My observation over the last 50 years in diverse fields is that when an identity Sikh of the right calibre has been there at the right time and place, he has succeeded. There are complex reasons for the selection or non-selection of identity Sikhs.  Sporadic success of identity Sikhs in some fields does not mean less prejudice against visible Sikh identity.  There have been opportunity areas for the right calibre Sikhs in certain fields e.g. gaining recognition through interfaith involvement.

However, the exception cannot be taken as the rule. Sikh success in certain fields does not mean that ground level prejudice is no longer there. Taking the example of USA, a black President does not mean that there is now no prejudice against black Americans. 

Also, Sikh focus since early arrivals has been material gain and not political careers. In UK, politics does not pay.  The first generation Sikh immigrants from late 1950s were not interested in politics, but in making money by working 7 days a week doing as much overtimes as possible. No job was too difficult for them. First priority was to buy own house and then, in later years, to buy properties and businesses.

On the other hand, black socio-political activism goes back many decades.  Muslims are known for religio-political activism. Hindu first generation were better educated and could not work in foundries and factories.  Many went into local politics for “expenses” and other perks. In my own circle some even returned to India unable to work in factories like the hardy Panjabi Sikhs. Today, on the average, both communities are  less well off than the British Sikhs.  Very few Sikhs depend on state welfare system.

So, next generation well qualified Sikhs, have hardly any political heritage or track record of dedicated local political activism with any main political party. Exceptionally, where there is such a record, either the candidate is not of the right calibre to get the Parliamentary ticket, or not given a winnable seat. The Sikh Manifesto addresses this bias in the selection procedure as a high priority.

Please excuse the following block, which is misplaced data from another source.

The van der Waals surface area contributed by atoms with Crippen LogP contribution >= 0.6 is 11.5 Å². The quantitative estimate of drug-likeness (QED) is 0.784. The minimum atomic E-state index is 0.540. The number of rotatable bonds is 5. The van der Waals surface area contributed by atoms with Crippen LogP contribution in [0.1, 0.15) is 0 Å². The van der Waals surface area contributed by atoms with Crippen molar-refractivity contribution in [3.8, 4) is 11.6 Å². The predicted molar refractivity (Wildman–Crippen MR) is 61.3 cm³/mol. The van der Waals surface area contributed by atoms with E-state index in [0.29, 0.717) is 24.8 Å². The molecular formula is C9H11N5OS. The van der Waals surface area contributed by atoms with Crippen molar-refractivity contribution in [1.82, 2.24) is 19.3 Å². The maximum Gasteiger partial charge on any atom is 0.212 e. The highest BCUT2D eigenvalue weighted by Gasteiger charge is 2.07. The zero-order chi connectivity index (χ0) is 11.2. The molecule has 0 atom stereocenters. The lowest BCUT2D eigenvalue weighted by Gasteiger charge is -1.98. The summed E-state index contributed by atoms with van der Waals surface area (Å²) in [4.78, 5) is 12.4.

Positive developments are:  increasing Sikh numbers, well established Gurdwaras as Sikh focal points and increased extrovert as well as behind the scenes Sikh activism.  Sikh presence is felt in the corridors of power and in the Parliament where Sikh issues are raised quite regularly. More so with Sikh political awareness spreading through the widely circulated Sikh Manifesto.  

Internal Sikh divisions have less political impact than some lead us to believe.  Other communities have own problems. This excuse is used mostly for internal Sikh politics and point scoring. That is not to say that Sikhs would not be better off if they showed more unity and common political direction.  However, unlike, especially the Muslim community, block voting is not the Sikh way.

The stress should be to encourage young well educated Sikhs to join political parties. Next step, as mentioned in the Sikh Manifesto, is to lobby political parties to allocate winnable seats to well qualified Sikh candidate with a good record of local community service. Identity Sikhs living in areas with hardly any Sikh population have succeeded in local elections. However, national level politics is a different ball game.  The stakes are higher and so are the suitability and qualification requirements.

Otherwise, we should be content that Sikh issues are being taken up by MPs who are well briefed about Sikh aspirations and concerns.  That continues to be the main aim of the Sikh Manifesto UK.

Gurmukh Singh
Principal (policy), UK Civil Service ret’d

Sikh Manifesto link:

© Gurmukh Singh